Sometimes people like to stroke the page and carers often question whether a tactile book would be of use in this instance. People with dementia may remember well the sense of what things feel like whether it be fur, a baby’s cheek or snow, and so Pictures to Share believe they get pleasure from stroking a photograph without needing to feel the ‘real sensation’. One lady with late stage dementia would regularly and happily talk to and even feed a picture of a baby’s face in a Pictures to Share book. It was the power of that particular image that evoked that response, and it illustrates how powerful images can be.

If the books are to be used in a group session, they can be held up and different pictures or texts can be used as a starting point for discussion. This works better with a more able group where there is the potential for shared reminiscences.

Importantly, the books can also be used by people with dementia without the need for assistance. Some people will be able and happy to spend time flicking through the books, reading some of the texts, without the need for help from carers. Even so, it is nice for carers to show an interest and join in if that is what the person wants.

The difference that books with images can make

The way that images can make the job of a carer more rewarding and easier is illustrated by the following comments from two care homes:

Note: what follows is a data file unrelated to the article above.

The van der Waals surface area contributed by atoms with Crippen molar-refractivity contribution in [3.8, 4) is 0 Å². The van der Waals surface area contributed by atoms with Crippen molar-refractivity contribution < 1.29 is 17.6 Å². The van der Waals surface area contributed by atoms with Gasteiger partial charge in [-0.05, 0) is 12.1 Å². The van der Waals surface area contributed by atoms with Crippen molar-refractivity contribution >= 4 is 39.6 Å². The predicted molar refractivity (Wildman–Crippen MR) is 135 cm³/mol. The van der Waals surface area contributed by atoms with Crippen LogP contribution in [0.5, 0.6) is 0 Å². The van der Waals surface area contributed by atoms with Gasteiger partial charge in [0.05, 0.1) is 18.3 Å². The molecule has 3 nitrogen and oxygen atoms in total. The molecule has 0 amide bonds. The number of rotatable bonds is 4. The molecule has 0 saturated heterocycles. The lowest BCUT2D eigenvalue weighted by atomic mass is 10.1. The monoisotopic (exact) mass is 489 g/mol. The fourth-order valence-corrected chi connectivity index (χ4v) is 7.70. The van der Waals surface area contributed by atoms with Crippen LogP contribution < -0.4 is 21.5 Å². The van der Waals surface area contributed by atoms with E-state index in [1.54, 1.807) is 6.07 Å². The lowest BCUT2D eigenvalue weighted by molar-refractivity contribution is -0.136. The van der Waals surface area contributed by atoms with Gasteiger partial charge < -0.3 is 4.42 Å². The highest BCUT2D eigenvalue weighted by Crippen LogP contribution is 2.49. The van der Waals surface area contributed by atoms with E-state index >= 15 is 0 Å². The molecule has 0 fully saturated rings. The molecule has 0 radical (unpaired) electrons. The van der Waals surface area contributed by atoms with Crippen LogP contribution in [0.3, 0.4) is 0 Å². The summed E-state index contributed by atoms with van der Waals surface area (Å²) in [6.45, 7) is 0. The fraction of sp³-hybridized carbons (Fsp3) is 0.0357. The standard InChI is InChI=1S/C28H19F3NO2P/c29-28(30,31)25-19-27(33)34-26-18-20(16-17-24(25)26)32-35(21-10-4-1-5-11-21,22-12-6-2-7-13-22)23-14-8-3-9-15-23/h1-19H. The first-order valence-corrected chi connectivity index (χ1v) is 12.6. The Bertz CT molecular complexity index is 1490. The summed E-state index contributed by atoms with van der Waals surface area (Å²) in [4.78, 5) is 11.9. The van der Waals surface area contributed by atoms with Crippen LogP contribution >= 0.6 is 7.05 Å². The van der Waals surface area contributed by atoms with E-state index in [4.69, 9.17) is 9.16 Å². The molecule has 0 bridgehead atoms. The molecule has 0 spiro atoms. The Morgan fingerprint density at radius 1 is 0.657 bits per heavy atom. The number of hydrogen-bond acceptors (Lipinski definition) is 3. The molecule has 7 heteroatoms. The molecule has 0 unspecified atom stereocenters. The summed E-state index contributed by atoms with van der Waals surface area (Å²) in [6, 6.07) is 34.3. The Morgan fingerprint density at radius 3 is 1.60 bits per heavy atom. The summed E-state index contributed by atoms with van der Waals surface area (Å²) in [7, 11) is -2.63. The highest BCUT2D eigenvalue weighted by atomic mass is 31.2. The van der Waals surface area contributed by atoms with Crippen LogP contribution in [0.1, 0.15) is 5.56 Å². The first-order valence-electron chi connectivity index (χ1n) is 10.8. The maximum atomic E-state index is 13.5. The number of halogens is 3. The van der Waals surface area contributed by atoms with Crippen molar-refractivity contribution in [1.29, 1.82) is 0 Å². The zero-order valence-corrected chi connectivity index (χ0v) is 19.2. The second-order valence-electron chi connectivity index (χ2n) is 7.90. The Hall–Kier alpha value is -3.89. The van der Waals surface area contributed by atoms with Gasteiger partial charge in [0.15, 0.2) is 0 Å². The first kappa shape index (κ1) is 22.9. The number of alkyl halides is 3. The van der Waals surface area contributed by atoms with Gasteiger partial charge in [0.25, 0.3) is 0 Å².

“Residents that are very agitated and do not sit down for long have sat and looked at the books for long periods of time. Also residents that do not react to us have shown reactions to certain pictures. It’s allowed me to work with residents I’d previously struggled with.”

“We are a nursing home for residential and EMI nursing. We find these books are a wonderful activity. The books unlock something in the client’s minds, so they can then share their memories with us. They create conversation where some clients would hardly communicate.” 

The way that books and pictures can help relatives to deal with the loss and sadness of dementia is illustrated by the following two quotes:

“My Mother is in the advanced stages of Alzheimer’s. She cannot string two words together and I often think she doesn’t know who I am. Visits to her are now easier and more pleasurable for me. She can no longer read but she tries. The other day we had to read the verse of ‘Sea Fever’ together over and over again.”